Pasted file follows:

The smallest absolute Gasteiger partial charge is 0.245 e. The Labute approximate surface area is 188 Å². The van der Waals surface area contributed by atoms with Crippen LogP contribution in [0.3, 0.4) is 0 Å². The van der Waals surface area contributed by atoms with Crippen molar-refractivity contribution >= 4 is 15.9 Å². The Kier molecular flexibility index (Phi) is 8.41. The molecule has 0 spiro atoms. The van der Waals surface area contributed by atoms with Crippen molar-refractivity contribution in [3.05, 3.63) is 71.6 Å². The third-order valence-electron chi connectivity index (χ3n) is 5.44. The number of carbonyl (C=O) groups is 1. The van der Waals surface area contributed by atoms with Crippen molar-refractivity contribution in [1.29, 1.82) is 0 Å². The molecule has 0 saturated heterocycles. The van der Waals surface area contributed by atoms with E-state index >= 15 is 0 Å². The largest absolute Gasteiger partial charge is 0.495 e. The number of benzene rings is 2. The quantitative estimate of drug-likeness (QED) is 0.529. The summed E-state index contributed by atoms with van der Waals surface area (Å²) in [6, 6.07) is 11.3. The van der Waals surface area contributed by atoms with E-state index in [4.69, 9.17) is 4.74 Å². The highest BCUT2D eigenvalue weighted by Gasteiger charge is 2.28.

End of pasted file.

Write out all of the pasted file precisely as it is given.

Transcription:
The smallest absolute Gasteiger partial charge is 0.245 e. The Labute approximate surface area is 188 Å². The van der Waals surface area contributed by atoms with Crippen LogP contribution in [0.3, 0.4) is 0 Å². The van der Waals surface area contributed by atoms with Crippen molar-refractivity contribution >= 4 is 15.9 Å². The Kier molecular flexibility index (Phi) is 8.41. The molecule has 0 spiro atoms. The van der Waals surface area contributed by atoms with Crippen molar-refractivity contribution in [3.05, 3.63) is 71.6 Å². The third-order valence-electron chi connectivity index (χ3n) is 5.44. The number of carbonyl (C=O) groups is 1. The van der Waals surface area contributed by atoms with Crippen molar-refractivity contribution in [1.29, 1.82) is 0 Å². The molecule has 0 saturated heterocycles. The van der Waals surface area contributed by atoms with E-state index >= 15 is 0 Å². The largest absolute Gasteiger partial charge is 0.495 e. The number of benzene rings is 2. The quantitative estimate of drug-likeness (QED) is 0.529. The summed E-state index contributed by atoms with van der Waals surface area (Å²) in [6, 6.07) is 11.3. The van der Waals surface area contributed by atoms with E-state index in [4.69, 9.17) is 4.74 Å². The highest BCUT2D eigenvalue weighted by Gasteiger charge is 2.28.